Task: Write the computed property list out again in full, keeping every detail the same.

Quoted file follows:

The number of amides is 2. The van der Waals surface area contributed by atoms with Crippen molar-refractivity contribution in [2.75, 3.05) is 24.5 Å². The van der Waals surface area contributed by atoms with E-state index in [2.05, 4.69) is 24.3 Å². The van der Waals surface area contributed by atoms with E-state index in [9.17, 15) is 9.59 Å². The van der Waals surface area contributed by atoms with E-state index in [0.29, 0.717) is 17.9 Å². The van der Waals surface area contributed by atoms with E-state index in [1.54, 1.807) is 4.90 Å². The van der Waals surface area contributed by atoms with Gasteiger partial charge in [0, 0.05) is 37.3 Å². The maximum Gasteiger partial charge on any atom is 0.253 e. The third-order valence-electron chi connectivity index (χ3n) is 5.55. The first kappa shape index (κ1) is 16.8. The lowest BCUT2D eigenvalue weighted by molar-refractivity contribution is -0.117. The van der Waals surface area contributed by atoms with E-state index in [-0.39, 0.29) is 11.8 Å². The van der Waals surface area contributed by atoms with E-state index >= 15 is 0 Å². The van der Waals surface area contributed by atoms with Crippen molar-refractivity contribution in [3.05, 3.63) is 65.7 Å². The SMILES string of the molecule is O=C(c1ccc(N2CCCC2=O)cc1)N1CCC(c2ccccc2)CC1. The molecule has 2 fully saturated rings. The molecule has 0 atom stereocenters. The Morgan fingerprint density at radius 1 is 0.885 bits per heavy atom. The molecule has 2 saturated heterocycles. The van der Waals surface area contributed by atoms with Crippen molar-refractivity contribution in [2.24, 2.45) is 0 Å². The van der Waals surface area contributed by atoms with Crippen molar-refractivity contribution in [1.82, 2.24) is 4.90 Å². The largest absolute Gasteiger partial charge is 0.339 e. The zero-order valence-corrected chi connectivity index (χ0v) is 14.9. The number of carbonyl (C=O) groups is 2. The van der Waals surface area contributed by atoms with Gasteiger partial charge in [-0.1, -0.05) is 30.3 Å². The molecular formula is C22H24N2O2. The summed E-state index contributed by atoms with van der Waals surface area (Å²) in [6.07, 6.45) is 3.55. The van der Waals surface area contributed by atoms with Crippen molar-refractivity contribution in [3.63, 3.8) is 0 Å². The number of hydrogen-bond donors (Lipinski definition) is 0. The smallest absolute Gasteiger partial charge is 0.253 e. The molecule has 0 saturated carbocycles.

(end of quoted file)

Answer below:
The number of amides is 2. The van der Waals surface area contributed by atoms with Crippen molar-refractivity contribution in [2.75, 3.05) is 24.5 Å². The van der Waals surface area contributed by atoms with E-state index in [2.05, 4.69) is 24.3 Å². The van der Waals surface area contributed by atoms with E-state index in [9.17, 15) is 9.59 Å². The van der Waals surface area contributed by atoms with E-state index in [0.29, 0.717) is 17.9 Å². The van der Waals surface area contributed by atoms with E-state index in [1.54, 1.807) is 4.90 Å². The van der Waals surface area contributed by atoms with Gasteiger partial charge in [0, 0.05) is 37.3 Å². The maximum Gasteiger partial charge on any atom is 0.253 e. The third-order valence-electron chi connectivity index (χ3n) is 5.55. The first kappa shape index (κ1) is 16.8. The lowest BCUT2D eigenvalue weighted by molar-refractivity contribution is -0.117. The van der Waals surface area contributed by atoms with E-state index in [-0.39, 0.29) is 11.8 Å². The van der Waals surface area contributed by atoms with E-state index >= 15 is 0 Å². The van der Waals surface area contributed by atoms with Crippen molar-refractivity contribution in [3.05, 3.63) is 65.7 Å². The SMILES string of the molecule is O=C(c1ccc(N2CCCC2=O)cc1)N1CCC(c2ccccc2)CC1. The molecule has 2 fully saturated rings. The molecule has 0 atom stereocenters. The Morgan fingerprint density at radius 1 is 0.885 bits per heavy atom. The molecule has 2 saturated heterocycles. The van der Waals surface area contributed by atoms with Crippen molar-refractivity contribution in [2.24, 2.45) is 0 Å². The van der Waals surface area contributed by atoms with Crippen molar-refractivity contribution in [1.82, 2.24) is 4.90 Å². The largest absolute Gasteiger partial charge is 0.339 e. The zero-order valence-corrected chi connectivity index (χ0v) is 14.9. The number of carbonyl (C=O) groups is 2. The van der Waals surface area contributed by atoms with Gasteiger partial charge in [-0.1, -0.05) is 30.3 Å². The molecular formula is C22H24N2O2. The summed E-state index contributed by atoms with van der Waals surface area (Å²) in [6.07, 6.45) is 3.55. The van der Waals surface area contributed by atoms with Crippen molar-refractivity contribution in [3.63, 3.8) is 0 Å². The number of hydrogen-bond donors (Lipinski definition) is 0. The smallest absolute Gasteiger partial charge is 0.253 e. The molecule has 0 saturated carbocycles.